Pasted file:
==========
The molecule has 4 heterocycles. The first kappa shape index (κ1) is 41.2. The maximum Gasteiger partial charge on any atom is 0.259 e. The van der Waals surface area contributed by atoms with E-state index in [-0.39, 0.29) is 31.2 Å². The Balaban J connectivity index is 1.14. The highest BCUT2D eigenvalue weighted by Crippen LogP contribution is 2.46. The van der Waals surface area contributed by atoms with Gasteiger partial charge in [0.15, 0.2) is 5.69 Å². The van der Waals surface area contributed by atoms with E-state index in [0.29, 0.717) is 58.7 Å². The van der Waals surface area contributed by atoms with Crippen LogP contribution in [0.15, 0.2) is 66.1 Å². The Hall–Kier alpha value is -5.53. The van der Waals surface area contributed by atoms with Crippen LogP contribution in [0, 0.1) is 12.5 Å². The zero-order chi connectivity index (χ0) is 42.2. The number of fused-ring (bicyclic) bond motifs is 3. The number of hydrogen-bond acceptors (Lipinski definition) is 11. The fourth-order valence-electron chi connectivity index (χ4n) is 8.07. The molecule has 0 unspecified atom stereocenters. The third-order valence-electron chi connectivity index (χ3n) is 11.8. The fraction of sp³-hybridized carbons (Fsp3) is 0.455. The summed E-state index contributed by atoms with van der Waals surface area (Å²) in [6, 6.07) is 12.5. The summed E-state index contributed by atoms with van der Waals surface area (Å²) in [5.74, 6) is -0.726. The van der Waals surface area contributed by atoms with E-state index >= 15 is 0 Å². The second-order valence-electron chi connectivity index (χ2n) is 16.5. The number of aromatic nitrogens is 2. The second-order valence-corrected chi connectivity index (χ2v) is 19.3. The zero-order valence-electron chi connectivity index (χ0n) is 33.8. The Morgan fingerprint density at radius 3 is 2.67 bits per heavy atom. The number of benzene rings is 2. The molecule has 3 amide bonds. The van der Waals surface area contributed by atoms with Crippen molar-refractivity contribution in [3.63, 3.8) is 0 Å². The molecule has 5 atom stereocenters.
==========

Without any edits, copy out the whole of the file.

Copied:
The molecule has 4 heterocycles. The first kappa shape index (κ1) is 41.2. The maximum Gasteiger partial charge on any atom is 0.259 e. The van der Waals surface area contributed by atoms with E-state index in [-0.39, 0.29) is 31.2 Å². The Balaban J connectivity index is 1.14. The highest BCUT2D eigenvalue weighted by Crippen LogP contribution is 2.46. The van der Waals surface area contributed by atoms with Gasteiger partial charge in [0.15, 0.2) is 5.69 Å². The van der Waals surface area contributed by atoms with E-state index in [0.29, 0.717) is 58.7 Å². The van der Waals surface area contributed by atoms with Crippen LogP contribution in [0.15, 0.2) is 66.1 Å². The Hall–Kier alpha value is -5.53. The van der Waals surface area contributed by atoms with Crippen LogP contribution in [0, 0.1) is 12.5 Å². The zero-order chi connectivity index (χ0) is 42.2. The number of fused-ring (bicyclic) bond motifs is 3. The number of hydrogen-bond acceptors (Lipinski definition) is 11. The fourth-order valence-electron chi connectivity index (χ4n) is 8.07. The molecule has 0 unspecified atom stereocenters. The third-order valence-electron chi connectivity index (χ3n) is 11.8. The fraction of sp³-hybridized carbons (Fsp3) is 0.455. The summed E-state index contributed by atoms with van der Waals surface area (Å²) in [6, 6.07) is 12.5. The summed E-state index contributed by atoms with van der Waals surface area (Å²) in [5.74, 6) is -0.726. The van der Waals surface area contributed by atoms with E-state index >= 15 is 0 Å². The second-order valence-electron chi connectivity index (χ2n) is 16.5. The number of aromatic nitrogens is 2. The second-order valence-corrected chi connectivity index (χ2v) is 19.3. The zero-order valence-electron chi connectivity index (χ0n) is 33.8. The Morgan fingerprint density at radius 3 is 2.67 bits per heavy atom. The number of benzene rings is 2. The molecule has 3 amide bonds. The van der Waals surface area contributed by atoms with Crippen molar-refractivity contribution in [3.63, 3.8) is 0 Å². The molecule has 5 atom stereocenters.